“Whatever happened, happened.  Why get mad about it,” Bill calmly stated, even though he wasn’t anxious to see everything the had recently done to the house ruined.

Christine Medlin, 85 and traveling alone, “They said ‘leave’ so I left.  I was never afraid but I followed the advice of the experts.  But, I won’t leave again.”

Christine’s husband stayed in Buxton while she heeded the evacuation order and traveled to Rocky Mount, N.C., to wait out Hurricane Irene in a motel.  She was planning to be gone only for a couple of days, and when it became apparent that she would be unable to come home for an extended period of time, when she relocated to Tarboro, N.C., where she stayed with a friend.

Ferry boat worker, Ted Midgett of Stumpy Point commented, “About 80 percent of the people I’ve spoken with said they will not leave again for the next hurricane.”

It was a near flawless ferry ride home until the boat had to wait for an hour because there was another ferry at the dock in Rodanthe.  The ferry captain announced on the speaker system that the narrow channel near the island was only wide enough to handle one boat at a time.  It would be another hour and a half before the Stan White would dock.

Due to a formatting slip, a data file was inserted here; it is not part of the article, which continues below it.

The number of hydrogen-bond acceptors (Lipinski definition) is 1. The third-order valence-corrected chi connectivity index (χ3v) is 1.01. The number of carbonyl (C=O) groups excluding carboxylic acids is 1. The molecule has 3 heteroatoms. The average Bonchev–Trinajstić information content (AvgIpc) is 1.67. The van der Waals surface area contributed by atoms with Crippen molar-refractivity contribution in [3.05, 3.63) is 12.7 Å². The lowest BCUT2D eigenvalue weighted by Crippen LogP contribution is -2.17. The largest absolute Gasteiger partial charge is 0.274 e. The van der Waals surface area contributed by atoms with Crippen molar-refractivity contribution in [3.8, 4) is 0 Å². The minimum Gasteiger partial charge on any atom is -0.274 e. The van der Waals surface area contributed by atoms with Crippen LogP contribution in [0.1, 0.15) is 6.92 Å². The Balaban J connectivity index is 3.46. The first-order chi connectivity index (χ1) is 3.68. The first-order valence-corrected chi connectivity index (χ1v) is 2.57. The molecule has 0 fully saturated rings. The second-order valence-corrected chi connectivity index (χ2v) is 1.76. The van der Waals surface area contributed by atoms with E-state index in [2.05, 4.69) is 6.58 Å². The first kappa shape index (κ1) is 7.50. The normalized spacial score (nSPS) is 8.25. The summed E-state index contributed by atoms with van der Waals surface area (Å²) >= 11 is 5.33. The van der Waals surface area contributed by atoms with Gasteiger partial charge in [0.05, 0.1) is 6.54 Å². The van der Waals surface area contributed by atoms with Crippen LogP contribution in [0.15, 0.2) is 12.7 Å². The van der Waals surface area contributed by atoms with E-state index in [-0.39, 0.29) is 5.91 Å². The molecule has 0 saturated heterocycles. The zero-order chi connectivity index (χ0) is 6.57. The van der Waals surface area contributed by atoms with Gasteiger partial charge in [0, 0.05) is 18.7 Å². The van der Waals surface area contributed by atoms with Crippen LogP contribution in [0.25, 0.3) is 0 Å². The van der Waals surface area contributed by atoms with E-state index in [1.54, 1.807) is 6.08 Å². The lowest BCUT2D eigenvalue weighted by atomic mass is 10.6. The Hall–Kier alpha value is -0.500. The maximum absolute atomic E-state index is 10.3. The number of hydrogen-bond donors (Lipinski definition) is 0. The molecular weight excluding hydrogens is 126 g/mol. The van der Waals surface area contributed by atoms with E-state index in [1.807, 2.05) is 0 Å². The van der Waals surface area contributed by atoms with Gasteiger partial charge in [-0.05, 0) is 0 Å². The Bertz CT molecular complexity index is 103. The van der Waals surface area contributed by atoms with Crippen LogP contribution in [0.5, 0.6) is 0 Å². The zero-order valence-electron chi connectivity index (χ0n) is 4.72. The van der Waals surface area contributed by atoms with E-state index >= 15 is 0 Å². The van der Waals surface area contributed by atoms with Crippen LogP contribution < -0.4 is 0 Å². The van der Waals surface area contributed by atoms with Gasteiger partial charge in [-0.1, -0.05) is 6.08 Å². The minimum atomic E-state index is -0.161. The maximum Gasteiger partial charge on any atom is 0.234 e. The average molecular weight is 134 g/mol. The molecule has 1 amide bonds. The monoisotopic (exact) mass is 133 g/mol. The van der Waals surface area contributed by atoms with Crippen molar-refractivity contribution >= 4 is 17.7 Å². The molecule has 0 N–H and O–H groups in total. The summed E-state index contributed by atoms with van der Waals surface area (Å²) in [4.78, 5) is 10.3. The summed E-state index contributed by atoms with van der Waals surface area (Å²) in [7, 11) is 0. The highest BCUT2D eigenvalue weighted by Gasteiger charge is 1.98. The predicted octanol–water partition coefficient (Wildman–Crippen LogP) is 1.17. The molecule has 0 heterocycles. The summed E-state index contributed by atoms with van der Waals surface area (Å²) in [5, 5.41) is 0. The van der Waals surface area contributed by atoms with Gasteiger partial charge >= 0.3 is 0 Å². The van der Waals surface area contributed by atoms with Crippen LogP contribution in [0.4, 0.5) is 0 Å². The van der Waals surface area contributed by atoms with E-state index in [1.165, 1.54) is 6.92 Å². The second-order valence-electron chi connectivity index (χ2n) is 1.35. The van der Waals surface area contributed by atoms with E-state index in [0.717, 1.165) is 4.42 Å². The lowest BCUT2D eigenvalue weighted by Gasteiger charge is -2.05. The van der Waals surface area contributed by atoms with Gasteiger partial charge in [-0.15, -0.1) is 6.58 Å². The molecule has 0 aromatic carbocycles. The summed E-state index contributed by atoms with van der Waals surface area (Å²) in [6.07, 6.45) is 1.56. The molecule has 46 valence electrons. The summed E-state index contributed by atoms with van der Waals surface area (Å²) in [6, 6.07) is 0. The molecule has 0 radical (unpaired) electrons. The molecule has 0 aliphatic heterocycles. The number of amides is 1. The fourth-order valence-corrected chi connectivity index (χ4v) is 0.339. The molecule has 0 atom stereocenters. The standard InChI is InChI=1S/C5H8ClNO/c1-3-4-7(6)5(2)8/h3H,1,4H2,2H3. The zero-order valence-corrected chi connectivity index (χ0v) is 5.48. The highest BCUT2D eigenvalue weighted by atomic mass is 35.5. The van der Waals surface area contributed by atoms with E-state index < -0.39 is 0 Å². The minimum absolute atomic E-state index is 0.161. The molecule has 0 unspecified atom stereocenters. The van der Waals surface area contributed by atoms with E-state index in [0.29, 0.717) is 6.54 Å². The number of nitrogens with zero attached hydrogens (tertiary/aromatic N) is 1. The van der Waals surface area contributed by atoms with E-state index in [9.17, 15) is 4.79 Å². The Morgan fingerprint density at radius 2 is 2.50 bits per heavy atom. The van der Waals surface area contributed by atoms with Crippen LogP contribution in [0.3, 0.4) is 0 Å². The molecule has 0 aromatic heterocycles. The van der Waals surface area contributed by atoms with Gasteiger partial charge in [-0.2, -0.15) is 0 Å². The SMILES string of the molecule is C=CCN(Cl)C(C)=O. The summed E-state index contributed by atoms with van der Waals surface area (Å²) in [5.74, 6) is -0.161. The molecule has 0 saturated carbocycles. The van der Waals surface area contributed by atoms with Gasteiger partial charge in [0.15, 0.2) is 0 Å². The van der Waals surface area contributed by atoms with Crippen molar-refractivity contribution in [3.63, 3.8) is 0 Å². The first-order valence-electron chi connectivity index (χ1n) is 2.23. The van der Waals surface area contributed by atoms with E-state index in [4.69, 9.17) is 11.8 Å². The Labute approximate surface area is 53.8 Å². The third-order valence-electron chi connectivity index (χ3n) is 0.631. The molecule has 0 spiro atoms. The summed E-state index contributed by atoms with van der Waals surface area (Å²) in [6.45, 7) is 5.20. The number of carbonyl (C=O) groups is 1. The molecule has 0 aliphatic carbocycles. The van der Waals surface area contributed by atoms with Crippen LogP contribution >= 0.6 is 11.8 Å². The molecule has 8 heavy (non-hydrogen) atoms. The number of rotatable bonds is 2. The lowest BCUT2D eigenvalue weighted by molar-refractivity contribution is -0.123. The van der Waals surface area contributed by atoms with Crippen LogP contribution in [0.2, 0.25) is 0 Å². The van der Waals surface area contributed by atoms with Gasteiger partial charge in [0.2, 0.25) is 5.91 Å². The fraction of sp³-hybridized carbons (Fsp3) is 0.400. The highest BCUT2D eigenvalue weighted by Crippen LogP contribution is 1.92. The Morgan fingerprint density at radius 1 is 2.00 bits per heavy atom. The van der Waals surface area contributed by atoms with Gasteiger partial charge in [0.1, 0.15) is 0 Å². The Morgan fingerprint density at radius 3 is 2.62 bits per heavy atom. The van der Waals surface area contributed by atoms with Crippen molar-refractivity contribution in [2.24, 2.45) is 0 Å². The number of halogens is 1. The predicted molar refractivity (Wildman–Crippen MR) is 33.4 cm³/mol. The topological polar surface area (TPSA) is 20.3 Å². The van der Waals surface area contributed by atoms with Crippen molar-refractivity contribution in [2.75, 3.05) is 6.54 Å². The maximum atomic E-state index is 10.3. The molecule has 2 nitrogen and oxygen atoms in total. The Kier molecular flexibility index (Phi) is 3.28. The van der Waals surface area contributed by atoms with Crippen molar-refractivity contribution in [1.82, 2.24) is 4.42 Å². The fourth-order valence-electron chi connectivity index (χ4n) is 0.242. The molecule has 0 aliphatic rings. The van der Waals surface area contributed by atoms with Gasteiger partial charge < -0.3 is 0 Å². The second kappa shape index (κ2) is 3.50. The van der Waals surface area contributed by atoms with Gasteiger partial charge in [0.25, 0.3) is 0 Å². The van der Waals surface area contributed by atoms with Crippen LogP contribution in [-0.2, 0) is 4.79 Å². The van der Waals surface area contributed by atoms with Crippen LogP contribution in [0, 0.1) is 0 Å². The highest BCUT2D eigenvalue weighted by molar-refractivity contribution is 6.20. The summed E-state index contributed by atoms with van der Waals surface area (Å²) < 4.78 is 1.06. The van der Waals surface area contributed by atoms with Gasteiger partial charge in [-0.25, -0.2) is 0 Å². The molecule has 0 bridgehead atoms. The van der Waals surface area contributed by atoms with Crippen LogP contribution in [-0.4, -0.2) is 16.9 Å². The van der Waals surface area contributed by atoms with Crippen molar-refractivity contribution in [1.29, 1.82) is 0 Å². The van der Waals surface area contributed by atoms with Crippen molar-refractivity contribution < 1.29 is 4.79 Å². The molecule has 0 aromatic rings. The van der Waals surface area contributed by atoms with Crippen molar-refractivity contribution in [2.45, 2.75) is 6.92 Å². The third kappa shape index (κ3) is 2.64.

The jovial mood quickly soured, and the once patient people grumbled and complained.  They had managed to survive the last 10 days of being displaced but another hour or more was just too much to bear.

The ferry engines idled in the sound with nothing else to do but wait for the channel to clear.  A Coast Guard boat came near while it worked to make sure the channel markers were in the right places.

In time, the ferry docked but was met with one more delay.  The electric powered ramp which is lowered for cars to drive on to the higher ramp would not work.  The ground crew scrambled and discovered that the power was off again in the village.

The generator dedicated to powering the temporary dock was started with a plume of smoke and bright yellow electric cords run to power the lift.  This was the final delay.  When the ramp finally bridged the gap between land and sea, all the vehicles cleared the decks of the Stan White and people scurried home and back to their lives.

This morning on Facebook, there were dozens of joyous comments about “Home Sweet Home.”   In this age of social media, we no longer need Dorothy to tell us that there is no place like home.

Dare County public health nurse, Cid Cousey, observed that, “For the next storm, the people who stayed will evacuate and those who just evacuated will stay.”